The Ebola Truthers Have Arrived and Their Conspiracy Theories Are Completely Insane

On Ebola, Alex Jones and the InfoWars crew make the Republican Party look like a paragon of integrity.
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On Ebola, Alex Jones and the InfoWars crew make the Republican Party look like a paragon of integrity.
AlexJones

Paranoid right-wingers the country over are positively brimming with delusions that Ebola is somehow linked to the incompetence or intrinsic evil of the Obama administration, despite the virus' limited threat to the actual safety of any Americans. To put it lightly, conservatives are freaking out, and in the process are spreading rumors, misinformation poorly-sourced conspiracy theories and outright lies.

InfoWars is proving itself to be the festering hive of this burgeoning Ebola-conspiracy movement, with a stunning 12 out of 13 headlines promoting stories on Thursday pushing the non-existent American Ebola epidemic as cause for immediate alarm and angry finger-pointing:

infowarsebola

(This number went up to an astonishing 21 out of 25 when you count every featured story in the side-scrolling bar at the top.)

InfoWars is most noteworthy as the brainchild of noxious conspiracy theorist and "professional lunatic asshole" Alex Jones, who has espoused paranoid rhetoric on everything from the alleged New World Order to the oppression of fundamentalist Christians. But lately it's been serving as the centerpiece of the right-wing rumor mill circulating rabid "theories" on Ebola like the ones above. Jones, for example, has personally suggested that Obama is intentionally letting Ebola spread unchecked as a form of population control.

What do these stories say? We read a few of them so you don't have to and cataloged the results below:

airplane

Shocker! Some health care workers from the Cleveland Clinic, MetroHealth Systems and Aultman Hospital happened to be on the same flight as nurse Amber Vinson, who contracted Ebola while caring for Liberian man Thomas Duncan in Dallas. But what InfoWars tells you -- that they were "possibly infected" -- leaves out crucial parts of the original report from Fox 8 Cleveland, which included a few caveats destroying the narrative that nurses everywhere are spreading the deadly virus. Here's what MetroHealth and the clinic told reporters:

"We are confident that these nurses are at low risk of exposure since we understand that the Dallas nurse did not have symptoms at the time. We have taken this measure as an extra precautionary step for our employees, patients, and visitors."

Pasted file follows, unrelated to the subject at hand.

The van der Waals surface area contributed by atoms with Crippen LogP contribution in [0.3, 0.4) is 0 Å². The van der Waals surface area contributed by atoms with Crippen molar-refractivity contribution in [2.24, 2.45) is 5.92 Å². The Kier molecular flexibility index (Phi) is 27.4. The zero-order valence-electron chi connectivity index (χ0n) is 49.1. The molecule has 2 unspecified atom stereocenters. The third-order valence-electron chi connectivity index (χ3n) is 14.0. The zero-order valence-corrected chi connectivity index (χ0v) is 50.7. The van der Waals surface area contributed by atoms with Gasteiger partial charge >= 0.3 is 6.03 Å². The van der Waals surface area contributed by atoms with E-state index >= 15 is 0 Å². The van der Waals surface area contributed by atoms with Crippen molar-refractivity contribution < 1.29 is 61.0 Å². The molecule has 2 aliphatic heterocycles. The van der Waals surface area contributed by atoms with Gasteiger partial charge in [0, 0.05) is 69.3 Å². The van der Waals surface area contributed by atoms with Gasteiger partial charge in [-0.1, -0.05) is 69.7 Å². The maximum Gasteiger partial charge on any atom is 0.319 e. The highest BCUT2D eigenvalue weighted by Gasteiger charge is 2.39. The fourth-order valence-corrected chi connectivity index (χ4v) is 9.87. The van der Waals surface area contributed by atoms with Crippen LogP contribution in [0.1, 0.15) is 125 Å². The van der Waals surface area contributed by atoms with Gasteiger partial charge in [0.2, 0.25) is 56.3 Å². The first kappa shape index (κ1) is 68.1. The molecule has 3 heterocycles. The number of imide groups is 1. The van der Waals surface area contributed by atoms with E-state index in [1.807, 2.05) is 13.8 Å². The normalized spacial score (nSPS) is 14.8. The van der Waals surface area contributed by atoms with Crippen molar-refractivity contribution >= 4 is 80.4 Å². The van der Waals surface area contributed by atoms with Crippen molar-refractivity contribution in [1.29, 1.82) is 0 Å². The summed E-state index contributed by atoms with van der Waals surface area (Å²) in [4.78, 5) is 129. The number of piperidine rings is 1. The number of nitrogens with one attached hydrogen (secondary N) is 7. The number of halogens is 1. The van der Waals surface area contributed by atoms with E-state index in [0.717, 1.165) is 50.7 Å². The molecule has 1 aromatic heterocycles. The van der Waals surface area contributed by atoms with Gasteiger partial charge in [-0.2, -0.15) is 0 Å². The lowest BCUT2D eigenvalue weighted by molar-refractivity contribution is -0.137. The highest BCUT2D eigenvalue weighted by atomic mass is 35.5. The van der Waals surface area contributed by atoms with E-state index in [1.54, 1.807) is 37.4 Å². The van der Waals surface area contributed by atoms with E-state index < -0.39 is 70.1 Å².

And Aultman issued this statement:

"At the time our nurses shared the flight with this individual, she exhibited no symptoms of the disease. In fact, she did not exhibit any symptoms until four days later when she returned to Dallas and checked herself into a hospital on Tuesday. For those reasons, we are very optimistic the disease was not transmitted to our staff."

The risk of contracting Ebola by sharing a flight with an infected person is in fact quite low. The CDC's Marty Cetron told CNN that infection in that environment would require "direct contact frequently with body fluids or blood." The International Air Transport Association urges travelers to keep in mind that the virus can only be transmitted by a symptomatic patient, who would be "highly unlikely" to feel well enough to travel. The CDC considers it such a low risk that they don't recommend travelers on the same plane be screened, and notes that flights from affected areas are being screened for people suffering from fever.

But no, please, feel free to go ahead and panic immediately.

Oh my god, other people were on the same flight! Thank god InfoWars' Joe Biggs is here to tell us that the government is acting like "nothing has happened," even though it's almost certain that nothing has happened. School districts undergoing similar procedures stressed they were taking the extra precautions to prevent parents from panicking rather than prevent students from getting Ebola, and they're using regular ol' janitors to do it, not hulking government agents in hazmat suits.

Biggs, for the record, recently filed a story claiming he was harassed by cops while "reporting on the cover-up of the US Government shipping in diseased illegals." (The alleged harassment? A very polite cop briefly confirming his media credentials.)

Moving on, to this:

imminent

Not if you ask CDC Director Thomas Frieden, who recently told the media that unless the plague undergoes a "mutation" there is "zero doubt" Ebola will not reach epidemic proportions in the states. Children's Hospital Los Angeles infectious disease specialist Dr. Jill Hoffman told ABC 7 that "The probability of any one hospital having to deal with a single case, let alone an epidemic, is very, very rare." Doctors contacted by NBC urged the public to understand that the death of one U.S. Ebola patient doesn't raise the risk for others.

But I guess InfoWars and the entire medical community will just have to agree to disagree.

obola